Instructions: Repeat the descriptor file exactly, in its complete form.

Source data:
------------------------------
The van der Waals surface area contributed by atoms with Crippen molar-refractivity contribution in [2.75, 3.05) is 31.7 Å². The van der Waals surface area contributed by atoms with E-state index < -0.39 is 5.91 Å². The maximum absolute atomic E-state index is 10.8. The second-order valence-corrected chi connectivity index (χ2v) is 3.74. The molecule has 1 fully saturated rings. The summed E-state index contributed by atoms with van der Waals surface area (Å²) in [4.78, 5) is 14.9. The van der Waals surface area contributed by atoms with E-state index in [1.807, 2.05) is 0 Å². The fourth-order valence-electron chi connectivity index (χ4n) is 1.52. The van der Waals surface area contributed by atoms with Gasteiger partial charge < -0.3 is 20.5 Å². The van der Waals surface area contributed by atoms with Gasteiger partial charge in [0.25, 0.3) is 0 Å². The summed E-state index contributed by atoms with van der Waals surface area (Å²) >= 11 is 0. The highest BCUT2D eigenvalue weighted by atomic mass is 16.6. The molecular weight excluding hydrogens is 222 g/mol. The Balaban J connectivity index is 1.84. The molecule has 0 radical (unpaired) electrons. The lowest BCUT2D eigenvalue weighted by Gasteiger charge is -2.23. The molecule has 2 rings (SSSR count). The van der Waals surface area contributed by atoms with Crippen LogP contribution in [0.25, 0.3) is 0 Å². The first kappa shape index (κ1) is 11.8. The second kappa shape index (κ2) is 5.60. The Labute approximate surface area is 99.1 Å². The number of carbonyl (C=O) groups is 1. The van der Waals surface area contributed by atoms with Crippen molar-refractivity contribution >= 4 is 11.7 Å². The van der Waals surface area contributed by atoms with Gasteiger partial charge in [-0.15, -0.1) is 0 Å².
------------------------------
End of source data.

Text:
The van der Waals surface area contributed by atoms with Crippen molar-refractivity contribution in [2.75, 3.05) is 31.7 Å². The van der Waals surface area contributed by atoms with E-state index < -0.39 is 5.91 Å². The maximum absolute atomic E-state index is 10.8. The second-order valence-corrected chi connectivity index (χ2v) is 3.74. The molecule has 1 fully saturated rings. The summed E-state index contributed by atoms with van der Waals surface area (Å²) in [4.78, 5) is 14.9. The van der Waals surface area contributed by atoms with E-state index in [1.807, 2.05) is 0 Å². The fourth-order valence-electron chi connectivity index (χ4n) is 1.52. The van der Waals surface area contributed by atoms with Gasteiger partial charge < -0.3 is 20.5 Å². The van der Waals surface area contributed by atoms with Gasteiger partial charge in [0.25, 0.3) is 0 Å². The summed E-state index contributed by atoms with van der Waals surface area (Å²) >= 11 is 0. The highest BCUT2D eigenvalue weighted by atomic mass is 16.6. The molecular weight excluding hydrogens is 222 g/mol. The Balaban J connectivity index is 1.84. The molecule has 0 radical (unpaired) electrons. The lowest BCUT2D eigenvalue weighted by Gasteiger charge is -2.23. The molecule has 2 rings (SSSR count). The van der Waals surface area contributed by atoms with Crippen LogP contribution in [0.25, 0.3) is 0 Å². The first kappa shape index (κ1) is 11.8. The second kappa shape index (κ2) is 5.60. The Labute approximate surface area is 99.1 Å². The number of carbonyl (C=O) groups is 1. The van der Waals surface area contributed by atoms with Crippen molar-refractivity contribution >= 4 is 11.7 Å². The van der Waals surface area contributed by atoms with Gasteiger partial charge in [-0.15, -0.1) is 0 Å².